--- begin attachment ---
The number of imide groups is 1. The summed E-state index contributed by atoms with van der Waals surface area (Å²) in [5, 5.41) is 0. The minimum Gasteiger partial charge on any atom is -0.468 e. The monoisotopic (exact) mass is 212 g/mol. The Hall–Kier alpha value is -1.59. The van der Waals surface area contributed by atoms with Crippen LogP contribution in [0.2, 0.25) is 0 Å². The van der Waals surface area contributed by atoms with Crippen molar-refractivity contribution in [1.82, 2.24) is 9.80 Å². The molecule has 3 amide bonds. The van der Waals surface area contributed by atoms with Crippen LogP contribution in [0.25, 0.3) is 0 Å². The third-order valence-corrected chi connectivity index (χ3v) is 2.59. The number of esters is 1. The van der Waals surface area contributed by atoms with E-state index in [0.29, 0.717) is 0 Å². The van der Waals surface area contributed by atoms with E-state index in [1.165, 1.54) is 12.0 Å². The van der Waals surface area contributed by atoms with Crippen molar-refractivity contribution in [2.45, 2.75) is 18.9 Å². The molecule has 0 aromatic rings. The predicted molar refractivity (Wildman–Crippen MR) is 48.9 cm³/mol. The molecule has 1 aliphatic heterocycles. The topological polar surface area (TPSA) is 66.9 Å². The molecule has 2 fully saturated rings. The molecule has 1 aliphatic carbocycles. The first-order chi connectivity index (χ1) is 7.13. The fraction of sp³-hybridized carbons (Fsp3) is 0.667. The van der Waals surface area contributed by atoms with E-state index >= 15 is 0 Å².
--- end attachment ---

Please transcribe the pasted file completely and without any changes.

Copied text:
The number of imide groups is 1. The summed E-state index contributed by atoms with van der Waals surface area (Å²) in [5, 5.41) is 0. The minimum Gasteiger partial charge on any atom is -0.468 e. The monoisotopic (exact) mass is 212 g/mol. The Hall–Kier alpha value is -1.59. The van der Waals surface area contributed by atoms with Crippen LogP contribution in [0.2, 0.25) is 0 Å². The van der Waals surface area contributed by atoms with Crippen molar-refractivity contribution in [1.82, 2.24) is 9.80 Å². The molecule has 3 amide bonds. The van der Waals surface area contributed by atoms with Crippen LogP contribution in [0.25, 0.3) is 0 Å². The third-order valence-corrected chi connectivity index (χ3v) is 2.59. The number of esters is 1. The van der Waals surface area contributed by atoms with E-state index in [0.29, 0.717) is 0 Å². The van der Waals surface area contributed by atoms with E-state index in [1.165, 1.54) is 12.0 Å². The van der Waals surface area contributed by atoms with Crippen molar-refractivity contribution in [2.45, 2.75) is 18.9 Å². The molecule has 0 aromatic rings. The predicted molar refractivity (Wildman–Crippen MR) is 48.9 cm³/mol. The molecule has 1 aliphatic heterocycles. The topological polar surface area (TPSA) is 66.9 Å². The molecule has 2 fully saturated rings. The molecule has 1 aliphatic carbocycles. The first-order chi connectivity index (χ1) is 7.13. The fraction of sp³-hybridized carbons (Fsp3) is 0.667. The van der Waals surface area contributed by atoms with E-state index >= 15 is 0 Å².